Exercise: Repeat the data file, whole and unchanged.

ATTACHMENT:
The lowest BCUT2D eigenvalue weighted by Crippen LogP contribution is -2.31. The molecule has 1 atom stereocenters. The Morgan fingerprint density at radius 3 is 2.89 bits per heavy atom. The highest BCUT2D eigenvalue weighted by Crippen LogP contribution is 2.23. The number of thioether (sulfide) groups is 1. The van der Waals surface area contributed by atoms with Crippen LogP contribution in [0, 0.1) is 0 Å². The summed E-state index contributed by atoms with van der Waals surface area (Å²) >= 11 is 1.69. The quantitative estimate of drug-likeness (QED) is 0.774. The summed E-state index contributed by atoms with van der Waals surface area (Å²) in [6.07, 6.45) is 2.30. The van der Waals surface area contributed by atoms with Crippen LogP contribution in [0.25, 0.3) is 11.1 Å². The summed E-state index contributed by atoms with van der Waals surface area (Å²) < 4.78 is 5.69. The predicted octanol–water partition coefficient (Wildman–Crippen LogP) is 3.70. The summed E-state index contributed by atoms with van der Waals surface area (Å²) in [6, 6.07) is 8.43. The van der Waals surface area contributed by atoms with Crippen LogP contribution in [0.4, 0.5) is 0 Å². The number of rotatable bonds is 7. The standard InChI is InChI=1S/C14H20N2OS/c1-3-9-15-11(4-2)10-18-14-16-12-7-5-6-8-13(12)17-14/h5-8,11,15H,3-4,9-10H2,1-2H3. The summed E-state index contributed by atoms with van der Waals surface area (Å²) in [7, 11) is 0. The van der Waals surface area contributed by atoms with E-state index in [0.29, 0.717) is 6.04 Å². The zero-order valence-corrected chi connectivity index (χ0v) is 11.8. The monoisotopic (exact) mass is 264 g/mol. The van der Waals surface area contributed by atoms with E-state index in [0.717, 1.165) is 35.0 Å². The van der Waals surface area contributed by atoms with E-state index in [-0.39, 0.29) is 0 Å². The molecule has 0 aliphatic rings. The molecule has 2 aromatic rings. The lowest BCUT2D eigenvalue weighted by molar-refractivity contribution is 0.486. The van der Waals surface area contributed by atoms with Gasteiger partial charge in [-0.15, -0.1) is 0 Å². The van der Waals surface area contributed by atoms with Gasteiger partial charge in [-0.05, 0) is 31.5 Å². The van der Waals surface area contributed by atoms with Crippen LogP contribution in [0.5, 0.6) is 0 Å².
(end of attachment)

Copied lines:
The lowest BCUT2D eigenvalue weighted by Crippen LogP contribution is -2.31. The molecule has 1 atom stereocenters. The Morgan fingerprint density at radius 3 is 2.89 bits per heavy atom. The highest BCUT2D eigenvalue weighted by Crippen LogP contribution is 2.23. The number of thioether (sulfide) groups is 1. The van der Waals surface area contributed by atoms with Crippen LogP contribution in [0, 0.1) is 0 Å². The summed E-state index contributed by atoms with van der Waals surface area (Å²) >= 11 is 1.69. The quantitative estimate of drug-likeness (QED) is 0.774. The summed E-state index contributed by atoms with van der Waals surface area (Å²) in [6.07, 6.45) is 2.30. The van der Waals surface area contributed by atoms with Crippen LogP contribution in [0.25, 0.3) is 11.1 Å². The summed E-state index contributed by atoms with van der Waals surface area (Å²) < 4.78 is 5.69. The predicted octanol–water partition coefficient (Wildman–Crippen LogP) is 3.70. The summed E-state index contributed by atoms with van der Waals surface area (Å²) in [6, 6.07) is 8.43. The van der Waals surface area contributed by atoms with Crippen LogP contribution in [0.4, 0.5) is 0 Å². The number of rotatable bonds is 7. The standard InChI is InChI=1S/C14H20N2OS/c1-3-9-15-11(4-2)10-18-14-16-12-7-5-6-8-13(12)17-14/h5-8,11,15H,3-4,9-10H2,1-2H3. The summed E-state index contributed by atoms with van der Waals surface area (Å²) in [7, 11) is 0. The van der Waals surface area contributed by atoms with E-state index in [0.29, 0.717) is 6.04 Å². The zero-order valence-corrected chi connectivity index (χ0v) is 11.8. The monoisotopic (exact) mass is 264 g/mol. The van der Waals surface area contributed by atoms with E-state index in [0.717, 1.165) is 35.0 Å². The van der Waals surface area contributed by atoms with E-state index in [-0.39, 0.29) is 0 Å². The molecule has 0 aliphatic rings. The molecule has 2 aromatic rings. The lowest BCUT2D eigenvalue weighted by molar-refractivity contribution is 0.486. The van der Waals surface area contributed by atoms with Gasteiger partial charge in [-0.15, -0.1) is 0 Å². The van der Waals surface area contributed by atoms with Gasteiger partial charge in [-0.05, 0) is 31.5 Å². The van der Waals surface area contributed by atoms with Crippen LogP contribution in [0.5, 0.6) is 0 Å².